Inspiring other creative people is one of the huge perks of this job. The influence your work has on other writers forms connections and establishes a sense of continuity. If there is such a thing as reincarnation, that's how it works: the wisdom and craftsmanship belonging to generations of storytellers pasts is reborn in the souls of the writers who came after them.
I think book writers mainly inspire other book writers, but we also have an impact on artists who work in other mediums, like poets, musicians and movie makers. For me there is no finer accolade than learning that a poet has written a verse about my characters, a rock band has named themselves after one of my story elements, or that a reader has put together a video dream cast for one of my series.
The visual arts I've inspired are the most fun for me to discover, especially as I'm so often influenced by visual artists. A few days ago a friend who hangs out on Deviant Art sent me a link to this StarDoc-inspired piece by Autumn Haynes (.jpg of painting posted here with the artist's permission.) Seeing my characters through another artist's eyes is always delightful, but it also recharges my creative batteries, so that when I go to write new characters and stories I really think about it and put everything I've got into it.
I like to contact artists and express my appreciation for their efforts, but it's not always possible. Some choose not to respond to e-mail (probably because hearing directly from an author either scares or annoys them), and then sometimes there is just no way to reach them. My publishers send me reader mail that includes art like this portrait of Jayr and Byrne from the Darkyn series. Unfortunately in this case the publisher chose to send me just the contents of the letter to save on postage; they discarded the envelope it was sent to them in. Which means I have no return address. I did try searching for the artist online but I never found any contact info. If you're out there, Corine, thank you for this.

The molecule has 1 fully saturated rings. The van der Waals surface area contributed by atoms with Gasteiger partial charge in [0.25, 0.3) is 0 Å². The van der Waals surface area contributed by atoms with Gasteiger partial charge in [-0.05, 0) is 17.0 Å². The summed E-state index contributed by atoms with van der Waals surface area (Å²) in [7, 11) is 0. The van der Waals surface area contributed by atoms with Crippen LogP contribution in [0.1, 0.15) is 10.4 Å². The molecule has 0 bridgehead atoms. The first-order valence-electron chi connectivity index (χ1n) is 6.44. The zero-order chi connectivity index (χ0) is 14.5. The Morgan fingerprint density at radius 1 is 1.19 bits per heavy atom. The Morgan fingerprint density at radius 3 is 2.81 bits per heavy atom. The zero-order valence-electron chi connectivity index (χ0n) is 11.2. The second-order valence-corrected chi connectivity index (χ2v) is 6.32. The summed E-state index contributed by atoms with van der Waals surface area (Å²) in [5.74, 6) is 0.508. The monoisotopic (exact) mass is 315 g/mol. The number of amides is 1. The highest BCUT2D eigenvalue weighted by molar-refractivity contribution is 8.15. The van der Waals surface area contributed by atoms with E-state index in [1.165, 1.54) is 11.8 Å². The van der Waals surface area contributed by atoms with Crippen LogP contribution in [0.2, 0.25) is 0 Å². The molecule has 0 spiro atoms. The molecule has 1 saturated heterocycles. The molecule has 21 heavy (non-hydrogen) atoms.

What should you do with reader art? It's really up to you and how much value you place on it. I think it's nice to collect and preserve it as part of your personal writing history. I've framed a lot of mine and put it up on my Wall of Why, and eventually I plan to put together a photo book of my collection for my kids. Other ideas: start a scrapbook, make a wall collage or photoshop them into a poster for your writing space.
If you're a reader who creates novel-inspired art, definitely try to send a copy to the author. I can't promise that you'll always get a reply or a thank-you in return, but you may end up giving a creative boost to the one whose work inspired you.